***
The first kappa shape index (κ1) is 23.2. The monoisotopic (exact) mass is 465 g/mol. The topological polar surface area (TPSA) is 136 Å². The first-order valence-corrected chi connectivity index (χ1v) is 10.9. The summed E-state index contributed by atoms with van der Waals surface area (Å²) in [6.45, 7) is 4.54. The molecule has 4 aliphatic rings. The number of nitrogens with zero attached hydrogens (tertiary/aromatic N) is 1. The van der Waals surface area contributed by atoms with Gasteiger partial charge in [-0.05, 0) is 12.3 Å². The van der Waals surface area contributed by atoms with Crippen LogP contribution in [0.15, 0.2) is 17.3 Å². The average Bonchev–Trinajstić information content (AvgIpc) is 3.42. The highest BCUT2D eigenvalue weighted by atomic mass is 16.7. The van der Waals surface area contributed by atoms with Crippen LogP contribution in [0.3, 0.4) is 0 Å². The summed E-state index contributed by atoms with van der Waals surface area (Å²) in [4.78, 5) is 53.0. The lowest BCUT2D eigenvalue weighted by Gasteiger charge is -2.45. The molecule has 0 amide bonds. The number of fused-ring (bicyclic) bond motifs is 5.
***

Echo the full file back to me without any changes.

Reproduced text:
The first kappa shape index (κ1) is 23.2. The monoisotopic (exact) mass is 465 g/mol. The topological polar surface area (TPSA) is 136 Å². The first-order valence-corrected chi connectivity index (χ1v) is 10.9. The summed E-state index contributed by atoms with van der Waals surface area (Å²) in [6.45, 7) is 4.54. The molecule has 4 aliphatic rings. The number of nitrogens with zero attached hydrogens (tertiary/aromatic N) is 1. The van der Waals surface area contributed by atoms with Gasteiger partial charge in [-0.05, 0) is 12.3 Å². The van der Waals surface area contributed by atoms with Crippen LogP contribution in [0.15, 0.2) is 17.3 Å². The average Bonchev–Trinajstić information content (AvgIpc) is 3.42. The highest BCUT2D eigenvalue weighted by atomic mass is 16.7. The van der Waals surface area contributed by atoms with Crippen LogP contribution in [0.3, 0.4) is 0 Å². The summed E-state index contributed by atoms with van der Waals surface area (Å²) in [4.78, 5) is 53.0. The lowest BCUT2D eigenvalue weighted by Gasteiger charge is -2.45. The molecule has 0 amide bonds. The number of fused-ring (bicyclic) bond motifs is 5.